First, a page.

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Pursuing a Career in Dentistry Dr. Jing Tao, D.D.S. Dr. Jing Tao Dentistry Professional Corporation August 15, 2010.

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Presentation on theme: "Pursuing a Career in Dentistry Dr. Jing Tao, D.D.S. Dr. Jing Tao Dentistry Professional Corporation August 15, 2010."— Presentation transcript:

1 Pursuing a Career in Dentistry Dr. Jing Tao, D.D.S. Dr. Jing Tao Dentistry Professional Corporation August 15, 2010

2 Agenda 1.Is it the right career choice for you? 2. What kind of education and training are required? 3. What career opportunities can a dental degree offer you?

3 “I am a dentist.”

4 Nature of the Work Dentists are clinically involved in: Detection and Management of Oral Conditions Restoration Prevention/ Public Education Reconstruction Correction Surgery Aesthetic Improvement Dentistry is an artistic as well as scientific profession.

5 Nature of the Work What else do dentists do besides health care? Leadership Executive Management Professional Development Teaching and Research Community Service

6 Dentistry is a rewarding profession.

7 A Rewarding Occupation CreativityFlexibility SecurityPrestige Personal Satisfaction

8 Skills Required Science Manual Dexterity & Spatial judgment Eye for Details Critical and Creative Thinking Active Listening Reading Comprehension

9 Abilities Required Problem Sensing Inductive Reasoning Making Decisions & Solving Problems Oral Comprehension & Oral Expression Organizing, Planning, & Prioritization

10 Knowledge Required Medicine and Dentistry English Language Psychology Customer and Personalized Service Administration and Management

11 Work Environment Most dentists are solo practitioners Many dentists work 4 to 5 days per week, and possibly weekends. The work hours vary greatly among dentists. Usually work in a safe environment; work- related injuries may occur

12 Dentistry is one of the most stressful professions.


14 A Stressful Occupation 1. “The perfectionists perform the perfect work in an imperfect environment ” 2. “Nothing personal Doc, but I hate dentists! ” 3. Dealing with patients requires patience and understanding 4. Running your own business can be exhausting and involves financial risk 5. Support from Staff Learn to deal with the stress!

15 Education and Training Minimum of two years of college-level pre- dental education prior to admittance Most dental students have a bachelor's degree before entering dental school. High school and college students who want to become dentists should take courses in biology, chemistry, physics, health, and mathematics.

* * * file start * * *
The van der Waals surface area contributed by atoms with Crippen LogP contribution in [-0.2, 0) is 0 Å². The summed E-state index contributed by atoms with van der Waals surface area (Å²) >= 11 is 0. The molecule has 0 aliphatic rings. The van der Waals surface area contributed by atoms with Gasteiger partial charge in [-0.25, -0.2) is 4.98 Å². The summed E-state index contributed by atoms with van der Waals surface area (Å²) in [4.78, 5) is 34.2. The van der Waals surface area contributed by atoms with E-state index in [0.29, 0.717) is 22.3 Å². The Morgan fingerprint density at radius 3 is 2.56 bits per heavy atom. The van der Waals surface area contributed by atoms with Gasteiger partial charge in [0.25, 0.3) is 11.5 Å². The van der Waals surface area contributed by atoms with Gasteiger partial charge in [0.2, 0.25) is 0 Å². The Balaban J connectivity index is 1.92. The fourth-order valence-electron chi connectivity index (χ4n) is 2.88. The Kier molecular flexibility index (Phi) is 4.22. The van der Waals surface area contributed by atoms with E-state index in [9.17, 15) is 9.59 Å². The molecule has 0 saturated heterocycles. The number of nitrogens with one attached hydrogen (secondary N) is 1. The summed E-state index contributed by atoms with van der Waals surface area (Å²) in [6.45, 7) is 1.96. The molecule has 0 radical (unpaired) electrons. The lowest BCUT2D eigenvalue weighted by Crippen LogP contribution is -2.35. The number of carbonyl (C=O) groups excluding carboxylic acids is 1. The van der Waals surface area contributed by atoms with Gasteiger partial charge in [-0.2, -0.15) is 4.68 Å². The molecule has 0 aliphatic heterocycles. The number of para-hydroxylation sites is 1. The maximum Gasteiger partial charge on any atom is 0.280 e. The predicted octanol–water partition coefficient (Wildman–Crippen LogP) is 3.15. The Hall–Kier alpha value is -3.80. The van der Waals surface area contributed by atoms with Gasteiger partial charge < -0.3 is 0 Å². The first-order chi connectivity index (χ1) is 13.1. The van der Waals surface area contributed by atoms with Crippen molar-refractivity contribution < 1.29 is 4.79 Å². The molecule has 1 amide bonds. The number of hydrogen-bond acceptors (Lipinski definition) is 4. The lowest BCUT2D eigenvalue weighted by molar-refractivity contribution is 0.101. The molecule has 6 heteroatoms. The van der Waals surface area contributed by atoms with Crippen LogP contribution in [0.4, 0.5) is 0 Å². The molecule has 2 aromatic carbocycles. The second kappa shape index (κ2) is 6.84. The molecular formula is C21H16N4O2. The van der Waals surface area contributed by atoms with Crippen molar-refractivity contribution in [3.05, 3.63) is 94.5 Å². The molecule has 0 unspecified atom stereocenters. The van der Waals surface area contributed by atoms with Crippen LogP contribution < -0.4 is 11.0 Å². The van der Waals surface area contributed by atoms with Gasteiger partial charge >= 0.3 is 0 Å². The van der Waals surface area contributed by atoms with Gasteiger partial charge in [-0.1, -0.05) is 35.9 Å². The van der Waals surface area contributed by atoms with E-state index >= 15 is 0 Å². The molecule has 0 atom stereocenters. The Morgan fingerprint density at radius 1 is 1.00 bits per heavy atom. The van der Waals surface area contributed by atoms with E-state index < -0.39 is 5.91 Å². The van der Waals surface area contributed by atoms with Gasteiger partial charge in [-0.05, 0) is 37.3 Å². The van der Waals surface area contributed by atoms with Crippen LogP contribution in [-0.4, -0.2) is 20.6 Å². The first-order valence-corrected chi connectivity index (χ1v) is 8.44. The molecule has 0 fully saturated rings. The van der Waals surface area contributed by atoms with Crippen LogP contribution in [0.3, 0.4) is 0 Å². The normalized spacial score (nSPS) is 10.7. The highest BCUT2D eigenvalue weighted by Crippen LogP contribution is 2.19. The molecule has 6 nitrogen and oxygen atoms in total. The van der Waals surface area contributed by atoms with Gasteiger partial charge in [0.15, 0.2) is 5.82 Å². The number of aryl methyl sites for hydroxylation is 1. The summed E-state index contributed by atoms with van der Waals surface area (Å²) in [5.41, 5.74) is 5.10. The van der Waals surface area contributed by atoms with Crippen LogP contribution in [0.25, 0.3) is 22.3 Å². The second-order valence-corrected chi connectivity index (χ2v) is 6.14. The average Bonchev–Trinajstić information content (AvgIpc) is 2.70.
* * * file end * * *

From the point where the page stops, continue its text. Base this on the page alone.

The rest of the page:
16 Education and Training Dental Admissions Test (DAT) DAT, applicants' grade point averages, and information gathered through recommendations and interviews will be considered by the dental schools. Competition for admission to dental school is intense. Financial and Time Commitment

17 Education and Training Dental school usually lasts 4 academic years. Studies begin with anatomy, microbiology, biochemistry and physiology, including laboratory techniques. During the last 2 years, students treat patients in dental clinics under the supervision of licensed dentists. Most dental schools award the degree of Doctor of Dental Surgery (DDS). Others award a degree of Doctor of Dental Medicine (DMD).

18 Dental Schools Dental schools in Canada: 10 – University of Toronto, University of Western Ontario – McGill University, Université Laval, & Université of Montréal – University of Alberta – University of British Columbia – University of Manitoba – University of Saskatchewan – Dalhousie University Dental schools in the United States: 61 – 57 dental schools accredited by the American Dental Associations (ADA)

19 Licensing To practice as a general dental practitioner in Canada, certification by the National Dental Examining Board of Canada (NDEB) is mandatory, except in Quebec. In most states, candidates must graduate from an accredited dental school and pass written and practical examinations.

20 Career Opportunities Solo PractitionersDental PartnersAssociate DentistsSalaried DentistsTeaching and Research

21 Career Opportunities Specialties: Dental Public Health Endodontics Oral &Maxillofacial Surgery Oral Medicine &Pathology Oral & Maxillofacial Radiology Orthodontics & Dentofacial Orthopedics Pediatric Dentistry Periodontics Prosthodontics

22 Career Opportunities Employment is projected to grow faster than the average. Job prospects should be good, reflecting the need to replace the large number of dentists expected to retire.

23 Salary * May 2008 **From 2009 U.S. National Averages

24 Questions to Ask Yourself Does a career that offers challenges and variety interest you? Are you passionate about oral health? Do you take pride in interacting with and helping people? Would you like to be your own boss? Do you have excellent manual dexterity and spatial judgment? Do you have a sharp memory and strong scientific interests and abilities?

25 Pursuing a Career in Dentistry Q & A

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